Similarly in Brazil, the improvement in growth between the 1994-2002 Cardoso administration and the 2002-10 Lula administration was not due to better economic policies, let alone to greater market confidence, but simply to the participation of Brazil's poorest in the economy and the multiplier benefits from their output.

There are two lessons to be drawn. First, in Africa in particular it will be necessary as countries get richer for mechanisms to be put in place whereby their poorer citizens can benefit. This especially applies to countries like South Africa, with exceptionally high inequality and an exceptionally corrupt state system that has raised only a small number of its African fellow citizens out of poverty. Indeed the unexpectedly poor economic growth rates in South Africa can directly be linked to the lack of participation in the formal economy by its poorer citizens, as the country has 25% unemployment.

Second, even decently capitalist governments need to make sure that their beautifully designed market economies extend right down the scale. There is little benefit in having an economy that would make Ludwig von Mises purr, if its benefits extend only to the top half of the income distribution, and the bottom half is mired in squalid shantytowns with no opportunities of bettering themselves.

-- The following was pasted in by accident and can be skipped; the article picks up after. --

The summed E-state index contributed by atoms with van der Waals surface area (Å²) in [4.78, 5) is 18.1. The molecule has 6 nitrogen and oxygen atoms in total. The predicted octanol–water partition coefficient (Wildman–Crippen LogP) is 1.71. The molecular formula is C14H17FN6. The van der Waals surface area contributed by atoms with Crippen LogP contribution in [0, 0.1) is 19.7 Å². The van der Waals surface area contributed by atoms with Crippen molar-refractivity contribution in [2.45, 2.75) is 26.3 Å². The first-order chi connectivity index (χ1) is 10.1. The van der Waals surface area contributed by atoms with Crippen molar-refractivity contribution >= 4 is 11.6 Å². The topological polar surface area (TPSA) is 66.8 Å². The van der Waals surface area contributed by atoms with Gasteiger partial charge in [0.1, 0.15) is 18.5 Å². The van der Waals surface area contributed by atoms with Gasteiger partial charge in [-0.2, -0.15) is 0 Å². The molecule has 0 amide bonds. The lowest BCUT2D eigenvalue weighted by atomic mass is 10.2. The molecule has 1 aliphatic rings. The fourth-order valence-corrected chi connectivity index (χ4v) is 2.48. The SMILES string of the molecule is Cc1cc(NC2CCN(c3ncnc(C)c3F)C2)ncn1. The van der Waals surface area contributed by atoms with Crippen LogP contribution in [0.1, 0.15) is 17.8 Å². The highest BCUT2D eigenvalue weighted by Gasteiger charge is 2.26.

In uplifting the very poorest, direct cash transfers with only simple conditionality are highly effective. A program such as the Bolsa Familia costs only a couple of percent of GDP, far less than massive infrastructure schemes, yet it reaches the poorest in society effectively. Complex programs designed to meet needs precisely, with massive administrative costs and rent-seeking at all levels, generally miss the poorest and most needy, and merely add bureaucratic bloat.

History also suggests that the simplistic cash-transfer approach to welfare works better. In Britain before 1834, the poor were given "outdoor relief" in the form of cash or food handouts, and therefore remained active in the economy. However the 1834 Poor Law, introduced by the foolish doctrinaire Whigs, invented the "workhouse" by which the poor were segregated from the rest of society in an institution deliberately designed to be "less eligible" and thoroughly unpleasant for its inmates.

The result was a mass of leftist propaganda, starting with Charles Dickens' Oliver Twist," an inexorable rise in the cost of welfare provision and a deterioration in low-end living standards. Thus by the time Charles Booth wrote Life and Labour of the People in London in 1889, many of the urban poor lived lives far more squalid than had their great-grandfathers a century earlier, in spite of the huge rise in living standards generally.

Capitalism needs to include the entire population, and it needs to do so through simple cash handouts and work opportunities, not through elaborate and counterproductive social engineering.